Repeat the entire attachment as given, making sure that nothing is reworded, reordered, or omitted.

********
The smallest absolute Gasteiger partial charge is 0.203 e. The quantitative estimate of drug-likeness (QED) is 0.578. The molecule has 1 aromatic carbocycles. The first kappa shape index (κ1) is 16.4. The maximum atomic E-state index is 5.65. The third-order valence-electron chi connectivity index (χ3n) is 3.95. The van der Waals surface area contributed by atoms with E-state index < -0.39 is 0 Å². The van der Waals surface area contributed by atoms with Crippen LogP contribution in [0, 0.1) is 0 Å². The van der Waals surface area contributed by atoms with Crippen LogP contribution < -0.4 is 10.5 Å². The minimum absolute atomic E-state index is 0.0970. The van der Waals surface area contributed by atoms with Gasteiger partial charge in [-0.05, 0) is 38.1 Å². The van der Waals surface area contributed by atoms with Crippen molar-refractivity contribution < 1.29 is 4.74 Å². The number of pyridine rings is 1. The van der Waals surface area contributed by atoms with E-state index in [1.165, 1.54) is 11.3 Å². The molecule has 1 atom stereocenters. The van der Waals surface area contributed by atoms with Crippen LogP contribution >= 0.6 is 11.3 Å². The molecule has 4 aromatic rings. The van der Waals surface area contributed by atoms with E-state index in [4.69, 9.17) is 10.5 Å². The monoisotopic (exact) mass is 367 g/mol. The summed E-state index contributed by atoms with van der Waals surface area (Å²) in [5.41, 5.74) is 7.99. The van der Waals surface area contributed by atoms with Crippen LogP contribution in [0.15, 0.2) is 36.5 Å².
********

The smallest absolute Gasteiger partial charge is 0.203 e. The quantitative estimate of drug-likeness (QED) is 0.578. The molecule has 1 aromatic carbocycles. The first kappa shape index (κ1) is 16.4. The maximum atomic E-state index is 5.65. The third-order valence-electron chi connectivity index (χ3n) is 3.95. The van der Waals surface area contributed by atoms with E-state index < -0.39 is 0 Å². The van der Waals surface area contributed by atoms with Crippen LogP contribution in [0, 0.1) is 0 Å². The van der Waals surface area contributed by atoms with Crippen LogP contribution < -0.4 is 10.5 Å². The minimum absolute atomic E-state index is 0.0970. The van der Waals surface area contributed by atoms with Gasteiger partial charge in [-0.05, 0) is 38.1 Å². The van der Waals surface area contributed by atoms with Crippen molar-refractivity contribution < 1.29 is 4.74 Å². The number of pyridine rings is 1. The van der Waals surface area contributed by atoms with E-state index in [1.165, 1.54) is 11.3 Å². The molecule has 1 atom stereocenters. The van der Waals surface area contributed by atoms with Crippen LogP contribution >= 0.6 is 11.3 Å². The molecule has 4 aromatic rings. The van der Waals surface area contributed by atoms with E-state index in [4.69, 9.17) is 10.5 Å². The monoisotopic (exact) mass is 367 g/mol. The summed E-state index contributed by atoms with van der Waals surface area (Å²) in [5.41, 5.74) is 7.99. The van der Waals surface area contributed by atoms with Crippen LogP contribution in [0.15, 0.2) is 36.5 Å².